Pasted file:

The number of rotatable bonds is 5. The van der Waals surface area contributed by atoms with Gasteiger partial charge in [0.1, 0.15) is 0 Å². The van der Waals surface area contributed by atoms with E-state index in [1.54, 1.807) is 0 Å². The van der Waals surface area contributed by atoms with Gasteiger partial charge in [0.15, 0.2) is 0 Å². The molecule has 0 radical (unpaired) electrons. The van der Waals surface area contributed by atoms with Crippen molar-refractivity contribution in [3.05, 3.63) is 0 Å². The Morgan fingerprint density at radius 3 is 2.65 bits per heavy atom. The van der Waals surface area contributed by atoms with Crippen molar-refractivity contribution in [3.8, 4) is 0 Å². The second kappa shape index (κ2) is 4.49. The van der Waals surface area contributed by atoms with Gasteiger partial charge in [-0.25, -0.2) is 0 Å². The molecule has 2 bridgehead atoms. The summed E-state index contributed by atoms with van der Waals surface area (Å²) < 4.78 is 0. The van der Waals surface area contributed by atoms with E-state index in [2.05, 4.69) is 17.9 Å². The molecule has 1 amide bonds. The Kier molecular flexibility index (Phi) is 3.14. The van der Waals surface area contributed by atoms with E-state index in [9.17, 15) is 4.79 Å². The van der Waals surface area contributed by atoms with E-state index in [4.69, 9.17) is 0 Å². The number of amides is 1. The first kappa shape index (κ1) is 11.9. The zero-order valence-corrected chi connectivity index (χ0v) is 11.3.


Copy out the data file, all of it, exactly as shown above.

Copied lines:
The number of rotatable bonds is 5. The van der Waals surface area contributed by atoms with Gasteiger partial charge in [0.1, 0.15) is 0 Å². The van der Waals surface area contributed by atoms with E-state index in [1.54, 1.807) is 0 Å². The van der Waals surface area contributed by atoms with Gasteiger partial charge in [0.15, 0.2) is 0 Å². The molecule has 0 radical (unpaired) electrons. The van der Waals surface area contributed by atoms with Crippen molar-refractivity contribution in [3.05, 3.63) is 0 Å². The Morgan fingerprint density at radius 3 is 2.65 bits per heavy atom. The van der Waals surface area contributed by atoms with Crippen molar-refractivity contribution in [3.8, 4) is 0 Å². The second kappa shape index (κ2) is 4.49. The van der Waals surface area contributed by atoms with Gasteiger partial charge in [-0.25, -0.2) is 0 Å². The molecule has 2 bridgehead atoms. The summed E-state index contributed by atoms with van der Waals surface area (Å²) < 4.78 is 0. The van der Waals surface area contributed by atoms with E-state index in [2.05, 4.69) is 17.9 Å². The molecule has 1 amide bonds. The Kier molecular flexibility index (Phi) is 3.14. The van der Waals surface area contributed by atoms with E-state index in [9.17, 15) is 4.79 Å². The van der Waals surface area contributed by atoms with E-state index in [4.69, 9.17) is 0 Å². The number of amides is 1. The first kappa shape index (κ1) is 11.9. The zero-order valence-corrected chi connectivity index (χ0v) is 11.3.